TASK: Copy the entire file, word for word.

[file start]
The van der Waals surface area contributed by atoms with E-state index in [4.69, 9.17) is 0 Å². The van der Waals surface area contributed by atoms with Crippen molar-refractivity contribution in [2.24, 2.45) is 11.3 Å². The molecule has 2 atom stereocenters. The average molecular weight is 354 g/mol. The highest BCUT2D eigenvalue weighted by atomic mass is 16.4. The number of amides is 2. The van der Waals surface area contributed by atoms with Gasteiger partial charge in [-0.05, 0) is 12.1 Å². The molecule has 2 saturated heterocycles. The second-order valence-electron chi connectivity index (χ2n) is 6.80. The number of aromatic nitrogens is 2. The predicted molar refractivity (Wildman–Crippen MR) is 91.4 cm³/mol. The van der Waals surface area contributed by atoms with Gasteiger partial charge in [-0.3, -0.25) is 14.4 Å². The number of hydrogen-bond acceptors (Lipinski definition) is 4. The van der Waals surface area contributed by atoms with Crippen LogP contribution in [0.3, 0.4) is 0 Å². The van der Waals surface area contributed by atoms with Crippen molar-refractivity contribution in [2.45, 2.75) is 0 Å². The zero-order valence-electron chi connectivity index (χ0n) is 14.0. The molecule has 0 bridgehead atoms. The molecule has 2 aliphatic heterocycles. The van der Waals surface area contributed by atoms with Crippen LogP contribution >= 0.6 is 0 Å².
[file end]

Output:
The van der Waals surface area contributed by atoms with E-state index in [4.69, 9.17) is 0 Å². The van der Waals surface area contributed by atoms with Crippen molar-refractivity contribution in [2.24, 2.45) is 11.3 Å². The molecule has 2 atom stereocenters. The average molecular weight is 354 g/mol. The highest BCUT2D eigenvalue weighted by atomic mass is 16.4. The number of amides is 2. The van der Waals surface area contributed by atoms with Gasteiger partial charge in [-0.05, 0) is 12.1 Å². The molecule has 2 saturated heterocycles. The second-order valence-electron chi connectivity index (χ2n) is 6.80. The number of aromatic nitrogens is 2. The predicted molar refractivity (Wildman–Crippen MR) is 91.4 cm³/mol. The van der Waals surface area contributed by atoms with Gasteiger partial charge in [-0.3, -0.25) is 14.4 Å². The number of hydrogen-bond acceptors (Lipinski definition) is 4. The van der Waals surface area contributed by atoms with Crippen LogP contribution in [0.3, 0.4) is 0 Å². The van der Waals surface area contributed by atoms with Crippen molar-refractivity contribution in [2.45, 2.75) is 0 Å². The zero-order valence-electron chi connectivity index (χ0n) is 14.0. The molecule has 0 bridgehead atoms. The molecule has 2 aliphatic heterocycles. The van der Waals surface area contributed by atoms with Crippen LogP contribution >= 0.6 is 0 Å².